You may not have heard of Ernest Shackleton, but his crew of the Endurance owes their life to him, literally.

As written by the Inside History Newsletter:

“All year, the ship had been trapped, the ice pushing and pinching the hull, the wood howling in protest. Finally, on October 27, 1915, a new wave of pressure rippled across the ice, lifting the ship’s stern and tearing off its rudder and its keel. Freezing water began to rush in.

“She’s going, boys,” came the cry. “It’s time to get off.”

From the moment Ernest Shackleton and his crew aboard the British expedition ship, HMS Endurance had become immobilized 10 months earlier, they had been preparing for this moment. Now, those on board removed their last remaining belongings from the ship and set up camp on the ice. Twenty-five days later, what remained of the wreck convulsed once more, and the Endurance disappeared beneath the ice forever.”

This was Ernest Shackleton’s crew that he was talking to. A crew of 27 men, 69 dogs, and 1 cat, had left the South Georgia Island on December 5, 1914, in an attempt to reach the South Pole with the ultimate goal of crossing the Antarctic continent. 

Shackleton was the leader of this ship and crew. Two days into the last leg of the journey to the South Pole, the Endurance encountered pack ice. Slowly moving through the ice, the Endurance eventually became locked in and immobilized.  

After 9 months of being stuck in the ice, the Endurance can take no more. Shackleton realizes that the ship was going down and gives the order above: “it’s time to get off”. At that moment, he did not rage. He did not show his disappointment. He did not blame or find fault. He simply and calmly started spelling out what must be done to winter on the ice pack. He explained the dangers and the possibilities and he never lost his positivity or optimism for success.   

One month later, and after 1 failed attempt to march across the ice, Shackleton establishes “Patience Camp,” hoping that they will drift north, on an ice floe, to safety. Two and half months later the ice begins to split beneath them. Shackleton orders to launch their remaining small boats, and battling the open sea, they finally arrive on dry land at Elephant Island. But now they were marooned.

It had been 497 days since they left South Georgia, but their adventure and Shackleton’s leadership were far from over. After 9 days on the Island, knowing that rescue was not coming, Shackleton and 5 others set off in one of the lifeboats for a whaling station that was 800 miles away.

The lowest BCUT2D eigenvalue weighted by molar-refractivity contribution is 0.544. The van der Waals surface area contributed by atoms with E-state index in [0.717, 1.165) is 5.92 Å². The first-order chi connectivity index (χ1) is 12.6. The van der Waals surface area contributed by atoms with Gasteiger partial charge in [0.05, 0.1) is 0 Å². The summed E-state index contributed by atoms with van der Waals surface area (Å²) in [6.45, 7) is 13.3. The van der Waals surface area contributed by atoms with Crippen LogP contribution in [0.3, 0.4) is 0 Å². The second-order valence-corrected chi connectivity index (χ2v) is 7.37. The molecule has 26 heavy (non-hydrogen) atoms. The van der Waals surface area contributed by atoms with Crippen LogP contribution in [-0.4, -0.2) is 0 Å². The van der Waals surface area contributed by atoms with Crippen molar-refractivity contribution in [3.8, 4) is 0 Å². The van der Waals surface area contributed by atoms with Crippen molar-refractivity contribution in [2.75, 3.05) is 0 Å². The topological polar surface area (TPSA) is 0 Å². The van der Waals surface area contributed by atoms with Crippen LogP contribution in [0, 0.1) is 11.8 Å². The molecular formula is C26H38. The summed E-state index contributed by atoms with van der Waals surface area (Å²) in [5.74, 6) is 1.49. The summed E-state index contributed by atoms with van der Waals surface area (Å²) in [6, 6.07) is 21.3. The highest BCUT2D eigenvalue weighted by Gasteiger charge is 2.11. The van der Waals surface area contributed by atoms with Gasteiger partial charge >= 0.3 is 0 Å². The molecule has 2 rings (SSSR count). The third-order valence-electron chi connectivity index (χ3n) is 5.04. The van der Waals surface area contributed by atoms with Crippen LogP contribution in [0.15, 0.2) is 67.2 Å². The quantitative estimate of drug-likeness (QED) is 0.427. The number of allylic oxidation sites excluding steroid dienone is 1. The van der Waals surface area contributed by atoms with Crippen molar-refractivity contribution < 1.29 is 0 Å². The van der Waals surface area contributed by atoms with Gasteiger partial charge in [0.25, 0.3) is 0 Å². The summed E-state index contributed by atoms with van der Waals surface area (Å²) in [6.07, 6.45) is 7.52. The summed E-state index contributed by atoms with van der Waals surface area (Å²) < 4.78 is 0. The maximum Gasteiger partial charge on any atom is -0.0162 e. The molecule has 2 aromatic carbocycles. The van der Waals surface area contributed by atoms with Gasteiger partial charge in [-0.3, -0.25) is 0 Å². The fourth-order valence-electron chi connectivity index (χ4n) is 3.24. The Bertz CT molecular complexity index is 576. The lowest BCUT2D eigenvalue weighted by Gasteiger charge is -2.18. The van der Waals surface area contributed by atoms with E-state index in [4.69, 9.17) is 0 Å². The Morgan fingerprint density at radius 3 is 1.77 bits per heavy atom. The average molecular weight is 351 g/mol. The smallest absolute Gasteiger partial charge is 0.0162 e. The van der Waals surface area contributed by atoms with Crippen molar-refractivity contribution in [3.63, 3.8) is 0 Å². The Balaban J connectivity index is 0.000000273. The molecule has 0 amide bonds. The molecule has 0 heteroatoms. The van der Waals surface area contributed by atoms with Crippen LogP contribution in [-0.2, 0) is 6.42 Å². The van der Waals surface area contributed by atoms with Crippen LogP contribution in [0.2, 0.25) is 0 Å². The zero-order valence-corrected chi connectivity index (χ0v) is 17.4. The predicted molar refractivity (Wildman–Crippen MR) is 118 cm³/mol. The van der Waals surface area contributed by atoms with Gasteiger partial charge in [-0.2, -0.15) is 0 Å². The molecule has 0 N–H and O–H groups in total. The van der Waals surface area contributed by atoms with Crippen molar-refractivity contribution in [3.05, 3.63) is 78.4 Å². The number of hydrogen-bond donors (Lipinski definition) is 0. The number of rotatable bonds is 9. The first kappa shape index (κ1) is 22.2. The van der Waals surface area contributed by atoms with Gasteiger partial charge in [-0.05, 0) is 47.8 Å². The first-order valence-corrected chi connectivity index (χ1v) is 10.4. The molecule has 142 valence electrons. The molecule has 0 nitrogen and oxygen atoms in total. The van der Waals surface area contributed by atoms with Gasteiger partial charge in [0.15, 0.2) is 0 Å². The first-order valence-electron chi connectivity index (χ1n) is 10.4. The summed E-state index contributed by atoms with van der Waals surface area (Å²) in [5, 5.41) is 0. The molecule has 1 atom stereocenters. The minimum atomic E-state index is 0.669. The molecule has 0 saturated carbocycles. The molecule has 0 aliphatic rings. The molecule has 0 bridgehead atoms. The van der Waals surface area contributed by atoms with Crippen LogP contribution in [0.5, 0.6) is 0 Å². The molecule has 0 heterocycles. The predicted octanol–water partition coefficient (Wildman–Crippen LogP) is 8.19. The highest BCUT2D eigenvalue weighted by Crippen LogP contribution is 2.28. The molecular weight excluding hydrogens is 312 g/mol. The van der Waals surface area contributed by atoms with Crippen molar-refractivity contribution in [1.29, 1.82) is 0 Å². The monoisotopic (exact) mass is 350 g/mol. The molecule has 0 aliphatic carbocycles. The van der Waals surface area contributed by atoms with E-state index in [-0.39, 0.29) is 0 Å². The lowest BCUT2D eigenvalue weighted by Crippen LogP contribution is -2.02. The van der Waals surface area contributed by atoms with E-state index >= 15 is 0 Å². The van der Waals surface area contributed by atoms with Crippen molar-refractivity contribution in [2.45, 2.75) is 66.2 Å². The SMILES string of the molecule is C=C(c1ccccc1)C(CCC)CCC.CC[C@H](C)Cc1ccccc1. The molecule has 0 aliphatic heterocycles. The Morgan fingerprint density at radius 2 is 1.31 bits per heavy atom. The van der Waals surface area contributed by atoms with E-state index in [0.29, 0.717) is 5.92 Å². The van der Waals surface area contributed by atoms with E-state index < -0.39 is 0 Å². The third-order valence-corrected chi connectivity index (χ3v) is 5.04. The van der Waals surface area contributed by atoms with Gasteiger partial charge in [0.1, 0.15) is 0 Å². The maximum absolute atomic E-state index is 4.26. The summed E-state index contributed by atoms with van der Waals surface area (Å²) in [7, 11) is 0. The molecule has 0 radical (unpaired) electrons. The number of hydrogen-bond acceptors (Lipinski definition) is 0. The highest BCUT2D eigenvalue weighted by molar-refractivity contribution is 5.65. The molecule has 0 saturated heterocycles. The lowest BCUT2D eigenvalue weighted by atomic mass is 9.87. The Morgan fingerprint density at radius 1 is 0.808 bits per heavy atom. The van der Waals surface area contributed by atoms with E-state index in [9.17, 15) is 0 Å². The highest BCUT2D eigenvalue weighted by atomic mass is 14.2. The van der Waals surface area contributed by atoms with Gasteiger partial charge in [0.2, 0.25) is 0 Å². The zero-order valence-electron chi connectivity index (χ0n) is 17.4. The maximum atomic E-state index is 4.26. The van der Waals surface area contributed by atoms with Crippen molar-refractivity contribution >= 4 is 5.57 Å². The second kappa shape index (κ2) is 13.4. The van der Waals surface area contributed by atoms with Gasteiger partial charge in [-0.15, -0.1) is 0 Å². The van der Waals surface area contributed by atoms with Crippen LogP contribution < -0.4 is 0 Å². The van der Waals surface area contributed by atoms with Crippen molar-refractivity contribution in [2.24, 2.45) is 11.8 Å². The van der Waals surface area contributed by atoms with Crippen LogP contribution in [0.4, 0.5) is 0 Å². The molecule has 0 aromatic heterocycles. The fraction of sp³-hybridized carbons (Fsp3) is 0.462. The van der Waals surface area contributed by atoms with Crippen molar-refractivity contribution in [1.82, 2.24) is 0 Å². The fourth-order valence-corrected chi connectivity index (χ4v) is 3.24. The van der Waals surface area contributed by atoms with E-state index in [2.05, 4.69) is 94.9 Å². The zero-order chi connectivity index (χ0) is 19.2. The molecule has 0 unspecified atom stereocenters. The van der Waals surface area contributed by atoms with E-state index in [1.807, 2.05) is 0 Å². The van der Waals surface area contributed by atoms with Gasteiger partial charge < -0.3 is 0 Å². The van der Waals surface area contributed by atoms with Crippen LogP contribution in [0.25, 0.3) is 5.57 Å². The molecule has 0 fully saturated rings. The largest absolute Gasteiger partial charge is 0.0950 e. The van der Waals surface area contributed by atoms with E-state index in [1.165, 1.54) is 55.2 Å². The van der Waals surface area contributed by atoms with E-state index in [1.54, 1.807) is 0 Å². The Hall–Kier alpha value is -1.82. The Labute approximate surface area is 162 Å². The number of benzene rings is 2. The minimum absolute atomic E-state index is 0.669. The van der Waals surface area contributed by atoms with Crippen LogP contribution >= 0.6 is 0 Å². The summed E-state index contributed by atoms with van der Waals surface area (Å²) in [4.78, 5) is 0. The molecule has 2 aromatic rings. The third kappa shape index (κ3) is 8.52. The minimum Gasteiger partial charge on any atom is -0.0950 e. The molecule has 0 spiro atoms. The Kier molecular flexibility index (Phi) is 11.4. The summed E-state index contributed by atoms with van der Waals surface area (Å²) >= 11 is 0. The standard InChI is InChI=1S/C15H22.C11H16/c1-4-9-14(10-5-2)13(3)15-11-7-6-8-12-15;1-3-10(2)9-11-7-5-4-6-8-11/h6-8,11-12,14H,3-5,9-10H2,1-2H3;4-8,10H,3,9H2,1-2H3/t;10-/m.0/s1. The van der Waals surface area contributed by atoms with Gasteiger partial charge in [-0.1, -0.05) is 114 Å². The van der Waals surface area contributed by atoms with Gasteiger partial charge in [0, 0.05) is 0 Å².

For 16 days they battled the ocean fighting angry seas, howling winds, and huge waves. The storms had given them every reason to give up, but under Shackleton’s leadership, persistence paid off and they came ashore. However, the winds had thrown them off course and their landing spot was actually on the opposite side of the island from the Whaling station.

For the next 36 hours 3 of the 6 men, climbed mountains and slide down glaciers as they hiked across the island to the Whaling Station. Upon arrival at the whaling station, the fisherman was amazed to see 3 men arrive from the mountainous side of the island! Shackleton had led his men but wept upon safely arriving at the whaling station.

After picking up the 3 remaining men on the other side of the South Georgia island, Shackleton set out to rescue his crew on Elephant Island. With the help of the whaling station, the government of Uruguay, and the Yelcho ship from Chile, Shackleton made 3 attempts to reach his men. On the 3rd try, 128 days after the small lifeboat had set out, Shackleton had safely rescued and saved all of his remaining men.

History can teach us so much, but this story shows the diligence of a leader who is positive, patient, optimistic, persistent, and ultimately committed to his team. It shows how much a team is willing to follow a leader that they trust. As you consider your leadership and the teams you work with, ask yourself:  

  • Do you show patience?  
  • Are you optimistic about future results?  
  • Do you keep your team informed and focused on the possibilities?   
  • Are you a leader that history will write about someday?

You can find more details about Shackleton and his expedition at